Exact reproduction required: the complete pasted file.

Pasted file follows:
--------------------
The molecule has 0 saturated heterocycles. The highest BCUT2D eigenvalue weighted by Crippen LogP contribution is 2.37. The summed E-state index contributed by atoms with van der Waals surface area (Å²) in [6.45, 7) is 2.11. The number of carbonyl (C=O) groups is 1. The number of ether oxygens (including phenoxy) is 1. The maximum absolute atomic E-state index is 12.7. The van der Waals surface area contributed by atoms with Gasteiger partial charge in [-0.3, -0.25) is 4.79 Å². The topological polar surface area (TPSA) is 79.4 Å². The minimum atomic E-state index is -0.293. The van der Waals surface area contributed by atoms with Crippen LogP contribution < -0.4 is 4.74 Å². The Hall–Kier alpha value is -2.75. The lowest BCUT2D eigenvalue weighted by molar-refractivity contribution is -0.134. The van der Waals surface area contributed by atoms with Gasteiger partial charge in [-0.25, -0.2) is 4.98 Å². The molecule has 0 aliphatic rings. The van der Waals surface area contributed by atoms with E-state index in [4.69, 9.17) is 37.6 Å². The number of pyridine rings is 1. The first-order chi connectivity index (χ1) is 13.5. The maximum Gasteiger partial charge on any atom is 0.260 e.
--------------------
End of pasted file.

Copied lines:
The molecule has 0 saturated heterocycles. The highest BCUT2D eigenvalue weighted by Crippen LogP contribution is 2.37. The summed E-state index contributed by atoms with van der Waals surface area (Å²) in [6.45, 7) is 2.11. The number of carbonyl (C=O) groups is 1. The number of ether oxygens (including phenoxy) is 1. The maximum absolute atomic E-state index is 12.7. The van der Waals surface area contributed by atoms with Gasteiger partial charge in [-0.3, -0.25) is 4.79 Å². The topological polar surface area (TPSA) is 79.4 Å². The minimum atomic E-state index is -0.293. The van der Waals surface area contributed by atoms with Crippen LogP contribution < -0.4 is 4.74 Å². The Hall–Kier alpha value is -2.75. The lowest BCUT2D eigenvalue weighted by molar-refractivity contribution is -0.134. The van der Waals surface area contributed by atoms with Gasteiger partial charge in [-0.25, -0.2) is 4.98 Å². The molecule has 0 aliphatic rings. The van der Waals surface area contributed by atoms with E-state index in [4.69, 9.17) is 37.6 Å². The number of pyridine rings is 1. The first-order chi connectivity index (χ1) is 13.5. The maximum Gasteiger partial charge on any atom is 0.260 e.